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Oct 17 2013   10:51AM GMT

HIPAA and text messaging: How to safely communicate with patients



Posted by: adelvecchio
HIPAA, HIPAA compliance, secure messaging, texting

1382024614_ben bakhskiGuest post by Ben Bakhshi, founder, Coordinato

In this post I will be discussing how to create a secure balance between HIPAA and text messaging. Why text messaging? Texting allows your message to be delivered to patients regardless of the weather, reliability of the postal service, and patients who screen your phone calls. In a twist on traditional text messaging, information doesn’t need to be sent through a mobile phone, thanks to the various online short message services (SMS) available today. This presents healthcare providers the opportunity to send a short text message to their customers as appointment reminders, or with any other info related to their insurance plan.

Sending messages from mobile devices

In most cases, it is not appropriate to send text messages from mobile devices, unless:

  • Messages are immediately deleted.
  • There is a security code to access the cell phone that is sending the messages.
  • Your cellular device is properly encrypted.
  • Registered and traceable mobile devices are being used to send the messages.

Sending messages from the Web or desktop

Alternatively, you may decide to choose a text messaging service that is accessible from the Web. The considerations are similar: There should be a password required to access your account and the Internet connection in use should be encrypted. It is generally not recommended to use a “free SMS” service because often these types of services make money by selling information, which would be a severe breach of the HIPAA rules.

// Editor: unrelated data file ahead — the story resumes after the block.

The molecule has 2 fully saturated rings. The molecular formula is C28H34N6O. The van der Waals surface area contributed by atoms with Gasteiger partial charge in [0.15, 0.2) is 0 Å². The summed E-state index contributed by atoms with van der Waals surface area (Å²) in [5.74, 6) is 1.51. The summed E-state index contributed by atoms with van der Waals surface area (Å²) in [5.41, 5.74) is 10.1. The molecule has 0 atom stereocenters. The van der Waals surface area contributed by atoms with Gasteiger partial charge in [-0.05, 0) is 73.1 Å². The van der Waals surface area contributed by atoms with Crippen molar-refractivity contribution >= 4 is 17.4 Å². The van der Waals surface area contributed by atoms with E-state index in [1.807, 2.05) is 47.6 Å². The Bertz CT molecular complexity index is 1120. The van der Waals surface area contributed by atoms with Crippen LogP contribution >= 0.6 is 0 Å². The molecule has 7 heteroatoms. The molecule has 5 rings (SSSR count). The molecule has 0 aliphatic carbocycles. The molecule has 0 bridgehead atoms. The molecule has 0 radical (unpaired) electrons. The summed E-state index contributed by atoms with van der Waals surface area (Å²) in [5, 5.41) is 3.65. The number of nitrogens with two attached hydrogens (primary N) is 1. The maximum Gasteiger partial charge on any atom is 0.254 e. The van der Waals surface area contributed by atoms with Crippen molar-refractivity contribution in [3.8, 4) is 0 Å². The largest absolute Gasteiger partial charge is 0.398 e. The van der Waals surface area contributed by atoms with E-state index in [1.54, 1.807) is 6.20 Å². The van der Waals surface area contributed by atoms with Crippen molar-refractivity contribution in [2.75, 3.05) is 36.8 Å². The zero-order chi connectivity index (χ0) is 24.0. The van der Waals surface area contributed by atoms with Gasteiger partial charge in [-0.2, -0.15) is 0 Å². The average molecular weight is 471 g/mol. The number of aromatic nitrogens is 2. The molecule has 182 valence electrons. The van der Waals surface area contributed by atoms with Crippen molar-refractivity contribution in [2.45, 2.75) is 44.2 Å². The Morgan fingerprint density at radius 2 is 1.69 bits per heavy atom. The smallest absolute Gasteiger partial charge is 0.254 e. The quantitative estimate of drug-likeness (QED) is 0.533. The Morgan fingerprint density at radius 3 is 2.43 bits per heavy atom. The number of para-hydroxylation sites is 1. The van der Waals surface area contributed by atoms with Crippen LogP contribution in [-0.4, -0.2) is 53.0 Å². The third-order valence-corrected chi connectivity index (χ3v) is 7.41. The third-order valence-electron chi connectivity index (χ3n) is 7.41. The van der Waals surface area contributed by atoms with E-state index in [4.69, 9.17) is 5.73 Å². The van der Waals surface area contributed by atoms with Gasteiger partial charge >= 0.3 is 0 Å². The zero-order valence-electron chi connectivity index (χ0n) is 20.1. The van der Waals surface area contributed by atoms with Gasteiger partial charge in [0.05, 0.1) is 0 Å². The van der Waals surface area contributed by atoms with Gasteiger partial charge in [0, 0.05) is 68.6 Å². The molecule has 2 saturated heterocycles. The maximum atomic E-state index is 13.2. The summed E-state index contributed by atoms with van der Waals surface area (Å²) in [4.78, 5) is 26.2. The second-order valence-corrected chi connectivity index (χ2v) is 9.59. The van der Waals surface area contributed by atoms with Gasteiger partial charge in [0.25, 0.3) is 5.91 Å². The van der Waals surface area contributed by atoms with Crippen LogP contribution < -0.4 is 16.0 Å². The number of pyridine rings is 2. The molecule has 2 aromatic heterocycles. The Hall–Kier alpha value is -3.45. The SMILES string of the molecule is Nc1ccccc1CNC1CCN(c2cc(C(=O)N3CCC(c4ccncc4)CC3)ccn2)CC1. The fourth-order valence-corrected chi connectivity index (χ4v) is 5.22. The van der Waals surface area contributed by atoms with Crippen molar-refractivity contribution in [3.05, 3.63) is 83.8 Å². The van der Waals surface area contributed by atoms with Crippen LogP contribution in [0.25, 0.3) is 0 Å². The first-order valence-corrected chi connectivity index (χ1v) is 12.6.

A significant percentage of issues regarding HIPAA and customers’ privacy have to do with lack of proper employee training. For example, I have interacted with healthcare providers that are using secure text messaging systems online, and have had their employees send text messages to patients via their personal cell phones. This mistake is likely triggered by their familiarity with texting from their mobile devices.

For reference, The Joint Commission says that it is unacceptable for physicians to text message orders for patients to a healthcare setting. However, this assumes that text messages are being sent from a mobile device. If you can verify the identity of the person sending the message, and keep the original message as validation of what was entered into the medical record, then communicating to patients’ cell phones is acceptable.

When in doubt, consult a trusted consultant who can properly guide you through HIPAA compliance.

Ben Bakhshi is the founder of Coordinato, an appointment reminder service. Ben comes from a technology background, and with Coordinato provides business solutions to healthcare providers.

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